The horse is a hindgut fermenter that relies on microbes in the gastrointestinal tract to break down fibre-rich forages and process them into usable energy.
The microbial population in the hindgut adapts to digest certain types of feed and hay. When changes are made too quickly, some populations of microbes die off while others proliferate rapidly. 
This can result in digestive dysfunction, diarrhea or loose stools, malabsorption of nutrients, or acidosis, in which the hindgut pH decreases.
If the intestinal barrier function is compromised, toxins may also be absorbed into the body. If this happens, the horse develops a systemic inflammatory response with fever and is obviously ill.
Consuming large amounts of NSCs in a single meal can also overwhelm the digestive tract. Undigested sugars and starches spill over from the foregut into the hindgut, disrupting fibre fermentation and the microbiome.  The usual consequence is some bloating and the familiar green soft manure of horses on spring pastures.
Research shows that horses are selective grazers that use their sense of smell to seek out certain desirable plants. Horses find feedstuffs with high sugar content highly palatable and consume more when grazing on rich spring grasses. 
One study evaluating pasture dry matter intake during different seasons found that horses had significantly higher intake rates during the spring when NSC levels were elevated. 
Unless carefully managed, horses with unrestricted pasture access may consume excessive amounts of spring grass, leading to weight gain and metabolic issues in susceptible breeds.
Spring Grazing Health Risks
Excessive consumption of spring grass can increase the risk of several diseases in horses. 
Turnout on pasture is normally associated with a decreased risk of colic. But grazing on spring grass can increase the risk of colic due to microbial disturbances caused by a sudden dietary change. 
When large amounts of NSCs reach the hindgut, microbes that ferment starch and sugars begin to proliferate. These sugar-fermenting microbes produce large amounts of gas. 
This excess gas production increases the risk of gas colic in horses eating spring grass. 
Starch fermentation in the hindgut increases lactic acid production, which lowers intestinal pH. The acidic environment can cause beneficial bacteria to die and release endotoxins.  However, this is an extreme condition only seen with feed room break-in scenarios or experimental overdoses.
Laminitis is a painful condition affecting the hoof laminae, the soft tissue that attaches the coffin to the hoof wall.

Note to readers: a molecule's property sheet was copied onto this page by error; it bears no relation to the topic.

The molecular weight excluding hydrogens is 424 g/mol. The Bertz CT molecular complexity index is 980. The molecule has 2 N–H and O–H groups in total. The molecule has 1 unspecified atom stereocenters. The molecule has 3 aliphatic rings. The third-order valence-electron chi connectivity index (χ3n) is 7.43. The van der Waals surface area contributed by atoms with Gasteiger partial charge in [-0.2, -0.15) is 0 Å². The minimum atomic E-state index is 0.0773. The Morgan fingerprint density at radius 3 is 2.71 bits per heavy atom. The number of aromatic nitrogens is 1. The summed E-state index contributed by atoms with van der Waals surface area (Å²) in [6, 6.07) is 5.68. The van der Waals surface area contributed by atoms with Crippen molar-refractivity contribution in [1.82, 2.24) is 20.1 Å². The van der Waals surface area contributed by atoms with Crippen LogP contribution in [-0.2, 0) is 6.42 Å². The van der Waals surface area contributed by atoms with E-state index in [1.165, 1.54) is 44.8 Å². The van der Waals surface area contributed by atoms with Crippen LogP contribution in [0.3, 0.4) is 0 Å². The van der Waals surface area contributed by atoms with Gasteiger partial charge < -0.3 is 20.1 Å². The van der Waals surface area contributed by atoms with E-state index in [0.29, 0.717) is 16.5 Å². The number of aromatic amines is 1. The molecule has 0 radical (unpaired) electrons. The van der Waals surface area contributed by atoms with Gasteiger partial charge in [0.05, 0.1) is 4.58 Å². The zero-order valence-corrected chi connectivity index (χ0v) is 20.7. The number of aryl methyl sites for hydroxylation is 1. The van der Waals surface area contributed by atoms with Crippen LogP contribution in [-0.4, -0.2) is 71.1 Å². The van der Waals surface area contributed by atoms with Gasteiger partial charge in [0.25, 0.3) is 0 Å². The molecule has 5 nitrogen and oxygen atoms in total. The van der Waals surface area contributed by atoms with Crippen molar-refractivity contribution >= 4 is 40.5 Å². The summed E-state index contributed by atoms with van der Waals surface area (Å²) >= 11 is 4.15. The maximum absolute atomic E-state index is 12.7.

One study linked 46% of reported laminitis cases to excessive consumption of NSCs from lush pasture. 
The exact manner by which high insulin induces laminitis is unclear but it is distinctly different from other forms of laminitis.  We do know that high insulin results in increased levels of the potent vasoconstrictor endothelin-1 which contributes to reduced blood supply to the laminae. 
Horses grazing spring pastures can quickly exceed their digestible energy (DE) requirements and gain excess body condition. Pasture grasses typically provide between 1.78 to 2.74 mcal/kg (megacalories per kilogram).
Horses turned out on pasture have a voluntary dry matter intake (VDMI) between 1.5 – 3.1% of their bodyweight per day. For a 500 kg (1100 lb) horse, this is equivalent to 7.5 – 15.5 kg (16.5 – 34 lb) of dry matter. 
A typical mature horse not in work needs to consume 16.65 Mcal per day to maintain their body weight. However, a horse could easily consume up to 30 mcal per day or more if turned out on rich spring grasses all day long.
Some horses have a higher risk of gaining excess weight when grazing on lush pasture. Certain easy keepers breeds are genetically predisposed to store more fat and require careful management of pasture turnout. 
Obese horses also might have an increased risk of adverse effects on their metabolic health when transitioning to spring grass. The excess fat in obese horses, especially fat in the liver, hypothetically interferes with normal insulin signalling. 
Equine metabolic syndrome refers to a collection of clinical signs related to hyperinsulinemia. Cushing’s disease, or pituitary pars intermedia dysfunction (PPID), is a common endocrine disorder which can also cause hyperinsulinemia and signs of metabolic syndrome such as regional fat deposits. 
The risk of developing insulin resistance increases with age but may manifest at any time after the horse has stopped growing.